President Horst Koehler agreed overnight to dissolve the German
parliament in preparation for early elections on 18 September, which
are expected to bring the opposition Christian Democrats to power (here).
This despite the fact that the German constitution provides for fixed
terms. No election is due until next year, and chancellor Gerhard
Schroeder still has a clear majority.
So what happened? Having decided that he wanted an early election,
Schroeder last month engineered a vote of no confidence in his own
government. The president then had to decide whether this genuinely
made the government unworkable, and if so, agree to a dissolution –
which he has now done. (The Greens, Schroeder’s coalition partners,
objected to this sham, but he just presented this as further evidence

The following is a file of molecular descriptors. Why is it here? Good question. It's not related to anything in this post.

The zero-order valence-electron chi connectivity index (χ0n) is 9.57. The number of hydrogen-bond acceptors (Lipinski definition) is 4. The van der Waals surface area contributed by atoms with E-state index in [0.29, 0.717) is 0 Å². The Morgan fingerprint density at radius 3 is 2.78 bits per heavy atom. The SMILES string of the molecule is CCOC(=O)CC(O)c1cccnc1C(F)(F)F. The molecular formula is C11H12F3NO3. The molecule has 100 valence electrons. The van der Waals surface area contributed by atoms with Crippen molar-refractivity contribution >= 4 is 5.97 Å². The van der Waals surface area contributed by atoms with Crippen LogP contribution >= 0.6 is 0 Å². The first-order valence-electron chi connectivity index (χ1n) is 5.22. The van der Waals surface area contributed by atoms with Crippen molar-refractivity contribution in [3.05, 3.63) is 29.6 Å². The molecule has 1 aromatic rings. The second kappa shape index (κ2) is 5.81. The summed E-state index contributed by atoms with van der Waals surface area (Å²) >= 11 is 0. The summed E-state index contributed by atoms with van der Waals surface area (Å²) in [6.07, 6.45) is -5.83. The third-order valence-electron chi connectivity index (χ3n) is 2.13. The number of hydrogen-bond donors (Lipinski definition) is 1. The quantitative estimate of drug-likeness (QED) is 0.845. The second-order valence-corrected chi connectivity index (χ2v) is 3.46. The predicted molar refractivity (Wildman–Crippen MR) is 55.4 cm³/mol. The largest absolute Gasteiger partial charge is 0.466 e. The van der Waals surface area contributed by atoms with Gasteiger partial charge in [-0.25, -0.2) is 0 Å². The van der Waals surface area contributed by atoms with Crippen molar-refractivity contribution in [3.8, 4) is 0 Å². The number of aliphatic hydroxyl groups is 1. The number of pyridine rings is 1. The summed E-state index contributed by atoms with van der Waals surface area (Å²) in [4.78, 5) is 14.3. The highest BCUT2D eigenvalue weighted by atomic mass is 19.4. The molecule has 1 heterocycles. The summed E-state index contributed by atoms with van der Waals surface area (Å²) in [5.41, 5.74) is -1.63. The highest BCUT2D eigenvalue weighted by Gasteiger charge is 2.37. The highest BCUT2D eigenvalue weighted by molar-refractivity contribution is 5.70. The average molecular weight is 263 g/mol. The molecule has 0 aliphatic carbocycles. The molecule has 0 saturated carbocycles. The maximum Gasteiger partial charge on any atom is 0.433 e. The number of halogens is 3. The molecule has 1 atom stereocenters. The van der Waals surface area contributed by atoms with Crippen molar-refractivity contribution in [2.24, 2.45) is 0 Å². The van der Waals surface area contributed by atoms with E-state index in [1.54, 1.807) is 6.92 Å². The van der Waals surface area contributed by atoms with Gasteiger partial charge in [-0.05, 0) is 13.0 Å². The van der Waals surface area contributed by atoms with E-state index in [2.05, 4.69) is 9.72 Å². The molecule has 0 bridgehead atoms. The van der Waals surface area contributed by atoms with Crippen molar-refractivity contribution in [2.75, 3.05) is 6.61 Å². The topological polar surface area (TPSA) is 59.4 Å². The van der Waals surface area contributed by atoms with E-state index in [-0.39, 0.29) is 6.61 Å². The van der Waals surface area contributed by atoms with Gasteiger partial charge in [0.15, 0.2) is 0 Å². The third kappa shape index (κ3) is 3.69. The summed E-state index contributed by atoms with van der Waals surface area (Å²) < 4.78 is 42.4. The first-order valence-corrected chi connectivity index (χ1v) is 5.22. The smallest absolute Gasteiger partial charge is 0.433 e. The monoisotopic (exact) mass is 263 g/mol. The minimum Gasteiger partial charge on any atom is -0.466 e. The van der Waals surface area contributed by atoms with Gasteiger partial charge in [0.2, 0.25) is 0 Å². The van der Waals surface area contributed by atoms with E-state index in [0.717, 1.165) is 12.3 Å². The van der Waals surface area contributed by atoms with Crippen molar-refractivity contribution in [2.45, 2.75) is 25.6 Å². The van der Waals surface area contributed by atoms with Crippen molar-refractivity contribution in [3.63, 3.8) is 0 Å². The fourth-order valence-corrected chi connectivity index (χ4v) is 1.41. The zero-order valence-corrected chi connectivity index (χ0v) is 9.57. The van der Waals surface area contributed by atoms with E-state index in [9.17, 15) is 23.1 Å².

of difficulty in governing!)
The problem is that although in theory the president has a discretion
– just as some have argued that the governor-general in Australia has
a discretion to refuse an early election – in practice he has no
choice. If the governing party refuses to carry on, but has a majority
in parliament that can prevent anyone else from forming a government,
there is simply no alternative to an election.
The issue has not yet come up in NSW or Victoria, which now
have fixed terms, but one day it will. There’s no doubt that imperfect fixed terms
are better than terms that aren’t fixed at all. But unless the
legislature is separate from the government, as in the US,
it’s impossible to rule out political manipulation of election dates.